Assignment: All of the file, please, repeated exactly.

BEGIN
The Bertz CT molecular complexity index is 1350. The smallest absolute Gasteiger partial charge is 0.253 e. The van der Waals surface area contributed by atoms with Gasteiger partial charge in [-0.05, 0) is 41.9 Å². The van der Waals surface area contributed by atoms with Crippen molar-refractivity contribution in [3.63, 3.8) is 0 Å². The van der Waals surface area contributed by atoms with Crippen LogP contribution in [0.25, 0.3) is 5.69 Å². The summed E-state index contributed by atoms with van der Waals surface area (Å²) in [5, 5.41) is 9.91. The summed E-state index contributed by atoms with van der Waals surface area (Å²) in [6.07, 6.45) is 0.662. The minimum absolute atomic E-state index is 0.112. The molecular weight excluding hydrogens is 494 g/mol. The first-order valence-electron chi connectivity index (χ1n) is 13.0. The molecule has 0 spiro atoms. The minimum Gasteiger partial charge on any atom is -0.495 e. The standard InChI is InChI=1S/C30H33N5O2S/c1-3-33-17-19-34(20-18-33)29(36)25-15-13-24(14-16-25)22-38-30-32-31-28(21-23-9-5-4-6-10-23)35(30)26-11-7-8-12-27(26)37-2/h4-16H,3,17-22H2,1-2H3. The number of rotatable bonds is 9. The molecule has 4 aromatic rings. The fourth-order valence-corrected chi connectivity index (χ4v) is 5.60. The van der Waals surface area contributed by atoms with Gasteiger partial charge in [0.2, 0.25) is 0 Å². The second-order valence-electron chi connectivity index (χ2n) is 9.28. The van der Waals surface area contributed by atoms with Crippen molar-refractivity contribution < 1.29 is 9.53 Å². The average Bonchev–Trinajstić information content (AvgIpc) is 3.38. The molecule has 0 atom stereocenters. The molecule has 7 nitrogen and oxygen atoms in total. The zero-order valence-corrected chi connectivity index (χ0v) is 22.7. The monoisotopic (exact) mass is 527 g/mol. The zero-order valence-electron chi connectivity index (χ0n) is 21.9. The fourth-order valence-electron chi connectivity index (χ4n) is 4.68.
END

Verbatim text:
The Bertz CT molecular complexity index is 1350. The smallest absolute Gasteiger partial charge is 0.253 e. The van der Waals surface area contributed by atoms with Gasteiger partial charge in [-0.05, 0) is 41.9 Å². The van der Waals surface area contributed by atoms with Crippen molar-refractivity contribution in [3.63, 3.8) is 0 Å². The van der Waals surface area contributed by atoms with Crippen LogP contribution in [0.25, 0.3) is 5.69 Å². The summed E-state index contributed by atoms with van der Waals surface area (Å²) in [5, 5.41) is 9.91. The summed E-state index contributed by atoms with van der Waals surface area (Å²) in [6.07, 6.45) is 0.662. The minimum absolute atomic E-state index is 0.112. The molecular weight excluding hydrogens is 494 g/mol. The first-order valence-electron chi connectivity index (χ1n) is 13.0. The molecule has 0 spiro atoms. The minimum Gasteiger partial charge on any atom is -0.495 e. The standard InChI is InChI=1S/C30H33N5O2S/c1-3-33-17-19-34(20-18-33)29(36)25-15-13-24(14-16-25)22-38-30-32-31-28(21-23-9-5-4-6-10-23)35(30)26-11-7-8-12-27(26)37-2/h4-16H,3,17-22H2,1-2H3. The number of rotatable bonds is 9. The molecule has 4 aromatic rings. The fourth-order valence-corrected chi connectivity index (χ4v) is 5.60. The van der Waals surface area contributed by atoms with Gasteiger partial charge in [0.2, 0.25) is 0 Å². The second-order valence-electron chi connectivity index (χ2n) is 9.28. The van der Waals surface area contributed by atoms with Crippen molar-refractivity contribution < 1.29 is 9.53 Å². The average Bonchev–Trinajstić information content (AvgIpc) is 3.38. The molecule has 0 atom stereocenters. The molecule has 7 nitrogen and oxygen atoms in total. The zero-order valence-corrected chi connectivity index (χ0v) is 22.7. The monoisotopic (exact) mass is 527 g/mol. The zero-order valence-electron chi connectivity index (χ0n) is 21.9. The fourth-order valence-electron chi connectivity index (χ4n) is 4.68.